Taking out a mortgage and buying a property can be daunting. You’ve got to save a deposit, meet the monthly payments, secure a good deal and find the right home. Luckily, there are options available that can help you save money and make the most of your situation, such as offset mortgages. These mortgages enable borrowers to offset their savings against their mortgage debt, allowing them to potentially reduce the interest payments.

So what do we mean by offset? If you offset something you balance it against something else to cancel or reduce the effect. With a mortgage offset, your savings are offset against (counterbalance) your mortgage to reduce the amount of interest you’re charged. Essentially the lender subtracts your savings held in a linked account from your outstanding mortgage balance at that time. Interest is then charged on the remaining, smaller figure, instead of the total outstanding mortgage balance.

Below we’ll explain everything you need to know about offset mortgages, from the different types available to the things you need to consider before making your decision, as well as which banks offer offset mortgages. We also have an offset calculator to help you compare rates from different banks and lenders.

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What Is an Offset Mortgage?

So what is an offset mortgage? An offset mortgage is a mortgage with a savings or current account that’s linked to the mortgage account. This savings account is sometimes referred to as "offset account". The point of this savings account, and offset mortgages in general, is to enable you to use your savings to reduce the amount of interest you’re charged. The savings held in the account are subtracted from the outstanding mortgage balance and interest is then charged on the remaining figure.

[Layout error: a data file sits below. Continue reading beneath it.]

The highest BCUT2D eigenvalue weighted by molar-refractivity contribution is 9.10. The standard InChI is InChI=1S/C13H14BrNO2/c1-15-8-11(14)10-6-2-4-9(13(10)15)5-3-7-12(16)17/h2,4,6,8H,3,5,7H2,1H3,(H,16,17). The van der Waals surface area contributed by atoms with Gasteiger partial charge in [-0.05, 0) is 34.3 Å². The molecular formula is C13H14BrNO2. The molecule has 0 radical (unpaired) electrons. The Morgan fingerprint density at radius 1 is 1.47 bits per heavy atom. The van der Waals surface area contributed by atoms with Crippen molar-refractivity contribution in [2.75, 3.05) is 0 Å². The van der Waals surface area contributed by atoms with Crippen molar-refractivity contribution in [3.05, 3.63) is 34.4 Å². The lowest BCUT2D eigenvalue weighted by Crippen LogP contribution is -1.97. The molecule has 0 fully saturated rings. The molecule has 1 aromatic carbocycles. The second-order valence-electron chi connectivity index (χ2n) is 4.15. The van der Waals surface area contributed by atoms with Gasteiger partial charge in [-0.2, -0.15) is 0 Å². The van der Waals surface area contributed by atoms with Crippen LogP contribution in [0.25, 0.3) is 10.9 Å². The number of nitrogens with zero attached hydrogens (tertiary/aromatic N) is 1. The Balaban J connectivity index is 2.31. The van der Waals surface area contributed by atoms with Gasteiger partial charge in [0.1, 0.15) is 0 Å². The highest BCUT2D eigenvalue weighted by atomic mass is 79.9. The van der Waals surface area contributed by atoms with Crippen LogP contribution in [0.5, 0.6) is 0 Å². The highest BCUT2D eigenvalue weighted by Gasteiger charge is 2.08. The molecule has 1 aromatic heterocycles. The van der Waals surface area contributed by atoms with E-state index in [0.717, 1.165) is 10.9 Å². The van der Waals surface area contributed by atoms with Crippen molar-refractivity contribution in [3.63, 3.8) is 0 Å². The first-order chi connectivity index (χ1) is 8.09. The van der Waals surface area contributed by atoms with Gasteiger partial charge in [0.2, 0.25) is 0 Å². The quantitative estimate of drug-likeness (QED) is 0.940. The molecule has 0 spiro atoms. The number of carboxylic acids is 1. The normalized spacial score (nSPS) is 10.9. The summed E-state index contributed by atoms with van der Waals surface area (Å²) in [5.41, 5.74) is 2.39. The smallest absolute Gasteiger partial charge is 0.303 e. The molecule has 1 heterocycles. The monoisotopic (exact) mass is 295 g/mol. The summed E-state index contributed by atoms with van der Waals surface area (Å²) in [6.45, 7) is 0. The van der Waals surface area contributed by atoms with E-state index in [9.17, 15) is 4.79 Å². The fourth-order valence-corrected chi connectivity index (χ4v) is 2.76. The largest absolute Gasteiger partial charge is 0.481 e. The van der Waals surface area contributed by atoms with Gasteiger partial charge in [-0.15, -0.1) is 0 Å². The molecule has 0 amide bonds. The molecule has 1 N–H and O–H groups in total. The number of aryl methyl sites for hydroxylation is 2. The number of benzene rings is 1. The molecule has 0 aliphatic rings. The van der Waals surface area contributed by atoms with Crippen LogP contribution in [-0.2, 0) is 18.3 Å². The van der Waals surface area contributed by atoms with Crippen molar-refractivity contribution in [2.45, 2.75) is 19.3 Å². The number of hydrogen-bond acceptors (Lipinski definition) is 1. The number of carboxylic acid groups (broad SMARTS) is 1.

For example, if you have a mortgage of £200,000 and savings of £50,000 in a linked account, you would only be charged interest on £150,000. This arrangement can lead to substantial interest savings over the life of the mortgage, shorten the loan term, or both.

When you decide to pursue an offset mortgage, your lender will help you set up a savings account that is attached to the arrangement.

You can benefit from the reduced interest charges in 2 main ways, you can either:

  • Make lower monthly payments with a payment reduction offset
  • Make the same monthly payments that you would on a normal mortgage, so that you essentially make overpayments on your mortgage and pay it off quicker, with a term reduction offset

Payment reduction offsets are available on both repayment and interest-only bases. Term reduction offsets are usually best applied to repayment mortgages.